When Humans Nearly Vanished: The Catastrophic Explosion of the Toba Volcano

Available

Product Details

Price
$27.95
Publisher
Smithsonian Books
Publish Date
Pages
208
Dimensions
6.1 X 0.9 X 9.1 inches | 1.0 pounds
Language
English
Type
Hardcover
EAN/UPC
9781588346353
BISAC Categories:

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About the Author

DONALD R. PROTHERO specializes in physics, planetary sciences, astronomy, earth sciences, and vertebrate paleontology. He taught for 35 years at the college level at Columbia, Knox, Pierce, and Vassar colleges, most recently as professor of geology at Occidental College and as lecturer in geobiology at the California Institute of Technology. He has authored or edited more than 300 scientific papers and 30 books, including Giants of the Lost World: Dinosaurs and Other Extinct Monsters of South America.

Reviews

"Prothero (The Story of Earth in 25 Rocks), a paleontologist and geologist, describes Toba's eruption on the island of Sumatra in Indonesia, around 74,000 years ago, as the "largest volcanic eruption in the past 28 million years," and briefly touches on the theory of how it decimated humanity, leading to a population bottleneck that partly explains the relative lack of genetic diversity in humans today. He also touches on the process by which scientists discovered the eruption had ever occurred, which only became apparent with new findings in 1993. Prothero writes [...] a precis of the current state of knowledge in these diverse fields." --Publishers Weekly

"Prothero's enthusiasm is infectious, and his boundless curiosity will draw in readers who may have only the lightest of knowledge about volcanoes, especially one as obscure as Toba. Prothero is a valuable guide." --Booklist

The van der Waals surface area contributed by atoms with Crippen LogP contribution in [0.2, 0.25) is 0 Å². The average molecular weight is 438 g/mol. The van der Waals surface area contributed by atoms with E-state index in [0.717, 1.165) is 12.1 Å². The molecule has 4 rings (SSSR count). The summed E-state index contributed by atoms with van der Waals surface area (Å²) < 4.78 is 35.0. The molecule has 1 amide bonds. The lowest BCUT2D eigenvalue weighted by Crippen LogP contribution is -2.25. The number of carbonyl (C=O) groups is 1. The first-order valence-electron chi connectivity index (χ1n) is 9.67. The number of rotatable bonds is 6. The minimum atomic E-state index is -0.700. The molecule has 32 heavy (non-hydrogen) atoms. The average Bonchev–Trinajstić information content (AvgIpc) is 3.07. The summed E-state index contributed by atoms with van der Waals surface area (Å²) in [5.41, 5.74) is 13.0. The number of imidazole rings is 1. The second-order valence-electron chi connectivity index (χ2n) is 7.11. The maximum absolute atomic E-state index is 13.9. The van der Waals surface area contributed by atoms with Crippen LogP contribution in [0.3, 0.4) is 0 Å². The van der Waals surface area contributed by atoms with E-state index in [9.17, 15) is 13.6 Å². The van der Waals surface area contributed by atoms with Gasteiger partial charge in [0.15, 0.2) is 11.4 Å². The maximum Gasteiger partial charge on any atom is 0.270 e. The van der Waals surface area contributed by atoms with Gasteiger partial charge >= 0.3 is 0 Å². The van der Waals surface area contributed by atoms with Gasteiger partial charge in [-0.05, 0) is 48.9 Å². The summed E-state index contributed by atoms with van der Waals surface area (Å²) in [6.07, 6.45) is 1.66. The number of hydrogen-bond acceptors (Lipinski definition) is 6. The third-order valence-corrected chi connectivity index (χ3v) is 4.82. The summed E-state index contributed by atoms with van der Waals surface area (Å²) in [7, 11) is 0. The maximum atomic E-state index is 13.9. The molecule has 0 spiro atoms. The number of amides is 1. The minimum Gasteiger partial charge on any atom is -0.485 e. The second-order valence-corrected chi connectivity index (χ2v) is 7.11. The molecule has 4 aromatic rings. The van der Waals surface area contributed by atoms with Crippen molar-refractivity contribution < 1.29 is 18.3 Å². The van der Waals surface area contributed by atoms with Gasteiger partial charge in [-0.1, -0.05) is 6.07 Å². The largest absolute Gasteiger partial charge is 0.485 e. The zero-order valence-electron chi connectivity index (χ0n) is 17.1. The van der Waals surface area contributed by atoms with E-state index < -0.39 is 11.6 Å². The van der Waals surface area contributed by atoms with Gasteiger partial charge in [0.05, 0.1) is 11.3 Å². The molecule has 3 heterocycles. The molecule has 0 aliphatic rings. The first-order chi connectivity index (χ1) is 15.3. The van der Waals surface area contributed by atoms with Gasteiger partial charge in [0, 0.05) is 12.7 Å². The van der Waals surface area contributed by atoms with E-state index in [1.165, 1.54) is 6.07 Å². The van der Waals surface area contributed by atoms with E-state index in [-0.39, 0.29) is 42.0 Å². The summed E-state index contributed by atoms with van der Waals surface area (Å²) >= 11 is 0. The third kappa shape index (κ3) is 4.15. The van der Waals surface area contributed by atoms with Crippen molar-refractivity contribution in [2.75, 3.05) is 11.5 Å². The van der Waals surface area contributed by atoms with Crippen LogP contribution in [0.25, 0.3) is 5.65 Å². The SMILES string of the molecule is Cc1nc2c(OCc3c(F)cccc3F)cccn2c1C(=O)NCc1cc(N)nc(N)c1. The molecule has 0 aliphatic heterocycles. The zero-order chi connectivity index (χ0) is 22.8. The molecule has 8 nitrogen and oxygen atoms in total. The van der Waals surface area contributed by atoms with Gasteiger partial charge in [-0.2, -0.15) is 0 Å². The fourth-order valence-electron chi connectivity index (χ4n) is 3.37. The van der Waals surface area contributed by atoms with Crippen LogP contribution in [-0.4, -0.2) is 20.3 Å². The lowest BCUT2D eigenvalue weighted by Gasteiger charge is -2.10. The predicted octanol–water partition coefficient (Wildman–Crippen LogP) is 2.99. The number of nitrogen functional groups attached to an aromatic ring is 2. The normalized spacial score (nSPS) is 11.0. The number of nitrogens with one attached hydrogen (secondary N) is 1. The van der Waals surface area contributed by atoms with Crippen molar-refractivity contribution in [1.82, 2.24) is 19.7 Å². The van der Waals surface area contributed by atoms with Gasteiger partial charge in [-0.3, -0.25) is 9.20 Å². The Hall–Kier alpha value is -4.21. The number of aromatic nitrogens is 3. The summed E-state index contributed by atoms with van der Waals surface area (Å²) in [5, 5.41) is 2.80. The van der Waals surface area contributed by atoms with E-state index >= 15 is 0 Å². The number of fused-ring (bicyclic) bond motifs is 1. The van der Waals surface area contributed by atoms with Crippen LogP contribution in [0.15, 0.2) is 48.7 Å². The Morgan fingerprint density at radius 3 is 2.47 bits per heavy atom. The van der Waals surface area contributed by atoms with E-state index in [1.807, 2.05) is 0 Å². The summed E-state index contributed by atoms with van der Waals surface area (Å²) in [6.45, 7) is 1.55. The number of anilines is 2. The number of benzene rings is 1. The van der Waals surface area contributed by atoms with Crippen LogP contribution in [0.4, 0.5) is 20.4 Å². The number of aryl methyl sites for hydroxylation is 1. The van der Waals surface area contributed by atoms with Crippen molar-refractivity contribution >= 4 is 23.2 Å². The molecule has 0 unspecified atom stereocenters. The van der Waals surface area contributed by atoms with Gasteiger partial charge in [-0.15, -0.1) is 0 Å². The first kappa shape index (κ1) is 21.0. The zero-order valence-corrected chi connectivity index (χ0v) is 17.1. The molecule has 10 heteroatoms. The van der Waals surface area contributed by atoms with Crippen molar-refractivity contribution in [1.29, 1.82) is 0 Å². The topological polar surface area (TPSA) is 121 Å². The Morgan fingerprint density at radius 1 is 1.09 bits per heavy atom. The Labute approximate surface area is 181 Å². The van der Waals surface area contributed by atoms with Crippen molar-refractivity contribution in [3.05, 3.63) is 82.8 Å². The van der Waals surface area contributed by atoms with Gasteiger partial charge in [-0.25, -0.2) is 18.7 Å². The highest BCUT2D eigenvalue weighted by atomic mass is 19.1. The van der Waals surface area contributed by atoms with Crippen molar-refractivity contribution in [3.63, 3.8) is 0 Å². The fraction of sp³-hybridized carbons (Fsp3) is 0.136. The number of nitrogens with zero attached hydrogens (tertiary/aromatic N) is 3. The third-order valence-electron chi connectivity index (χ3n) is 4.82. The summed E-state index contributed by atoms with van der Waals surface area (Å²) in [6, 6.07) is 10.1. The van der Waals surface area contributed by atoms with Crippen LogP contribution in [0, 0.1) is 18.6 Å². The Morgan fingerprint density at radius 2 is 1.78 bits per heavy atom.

"Donald Prothero takes us on a journey through the complex evolution of scientific fields--including volcanology, biology, and archaeology--that converged to form the controversial idea that an enormous eruption of the Toba volcano, in today's Indonesia, may have caused a population bottleneck. This is a tale of discovery, exploring how large explosive eruptions capture our imagination and why the answers to scientific inquiries often begin with 'It's complicated.'" --Janine Krippner, volcanologist, Concord University

"A passionate examination of a controversial subject. Prothero traces how one of the largest eruptions in the history of our species may have irrevocably changed the evolution of Homo sapiens, delving into both volcanology and anthropology and how they are intertwined." --Erik Klemetti, Associate Professor and Chair, Geosciences, Denison University, and author of Discover's "Rocky Planet" blog

"Prothero takes the reader on a breathtaking tour of volcanoes and human evolution. By deftly weaving together tales of discovery in many realms, from supervolcanoes to DNA, Prothero shows how a supervolcano nearly brought an end to the human race 74,000 years ago." --David M. Pyle, Professor, Earth Sciences, University of Oxford, and author of Volcanoes: Encounters through the Ages

"Prothero has done a very fine job of assembling information from many disciplines, including geology, genetics, and anthropology, and weaving it into a coherent and eminently readable account of the possible impacts of the gargantuan eruption of the Toba volcano in Sumatra some 74,000 years ago. There is something for everyone in this eclectic and lively piece of popular scientific writing." --Martin Williams, Adjunct Professor in Earth Sciences and Emeritus Professor, University of Adelaide